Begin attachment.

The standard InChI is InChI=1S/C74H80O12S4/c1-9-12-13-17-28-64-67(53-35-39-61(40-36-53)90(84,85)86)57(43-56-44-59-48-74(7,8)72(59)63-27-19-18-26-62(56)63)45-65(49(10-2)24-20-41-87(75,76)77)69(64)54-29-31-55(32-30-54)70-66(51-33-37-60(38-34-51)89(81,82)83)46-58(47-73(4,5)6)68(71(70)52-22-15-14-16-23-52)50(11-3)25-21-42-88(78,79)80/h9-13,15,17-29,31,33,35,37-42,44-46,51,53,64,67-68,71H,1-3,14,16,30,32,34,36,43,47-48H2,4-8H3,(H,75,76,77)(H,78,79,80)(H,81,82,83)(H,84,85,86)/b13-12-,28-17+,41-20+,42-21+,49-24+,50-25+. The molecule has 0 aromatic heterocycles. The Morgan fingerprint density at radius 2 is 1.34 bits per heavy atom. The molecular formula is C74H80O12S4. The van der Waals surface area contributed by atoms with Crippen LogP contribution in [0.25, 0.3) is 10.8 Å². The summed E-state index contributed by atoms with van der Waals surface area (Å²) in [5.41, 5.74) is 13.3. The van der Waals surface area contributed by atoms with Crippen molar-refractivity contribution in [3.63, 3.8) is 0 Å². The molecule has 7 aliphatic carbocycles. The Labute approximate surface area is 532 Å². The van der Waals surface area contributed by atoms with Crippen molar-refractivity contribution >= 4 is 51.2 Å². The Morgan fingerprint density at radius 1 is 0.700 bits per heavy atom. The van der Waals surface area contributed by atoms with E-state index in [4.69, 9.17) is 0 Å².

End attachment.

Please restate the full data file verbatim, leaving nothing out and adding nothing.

The standard InChI is InChI=1S/C74H80O12S4/c1-9-12-13-17-28-64-67(53-35-39-61(40-36-53)90(84,85)86)57(43-56-44-59-48-74(7,8)72(59)63-27-19-18-26-62(56)63)45-65(49(10-2)24-20-41-87(75,76)77)69(64)54-29-31-55(32-30-54)70-66(51-33-37-60(38-34-51)89(81,82)83)46-58(47-73(4,5)6)68(71(70)52-22-15-14-16-23-52)50(11-3)25-21-42-88(78,79)80/h9-13,15,17-29,31,33,35,37-42,44-46,51,53,64,67-68,71H,1-3,14,16,30,32,34,36,43,47-48H2,4-8H3,(H,75,76,77)(H,78,79,80)(H,81,82,83)(H,84,85,86)/b13-12-,28-17+,41-20+,42-21+,49-24+,50-25+. The molecule has 0 aromatic heterocycles. The Morgan fingerprint density at radius 2 is 1.34 bits per heavy atom. The molecular formula is C74H80O12S4. The van der Waals surface area contributed by atoms with Crippen LogP contribution in [0.25, 0.3) is 10.8 Å². The summed E-state index contributed by atoms with van der Waals surface area (Å²) in [5.41, 5.74) is 13.3. The van der Waals surface area contributed by atoms with Crippen molar-refractivity contribution in [3.63, 3.8) is 0 Å². The molecule has 7 aliphatic carbocycles. The Labute approximate surface area is 532 Å². The van der Waals surface area contributed by atoms with Crippen molar-refractivity contribution >= 4 is 51.2 Å². The Morgan fingerprint density at radius 1 is 0.700 bits per heavy atom. The van der Waals surface area contributed by atoms with E-state index in [4.69, 9.17) is 0 Å².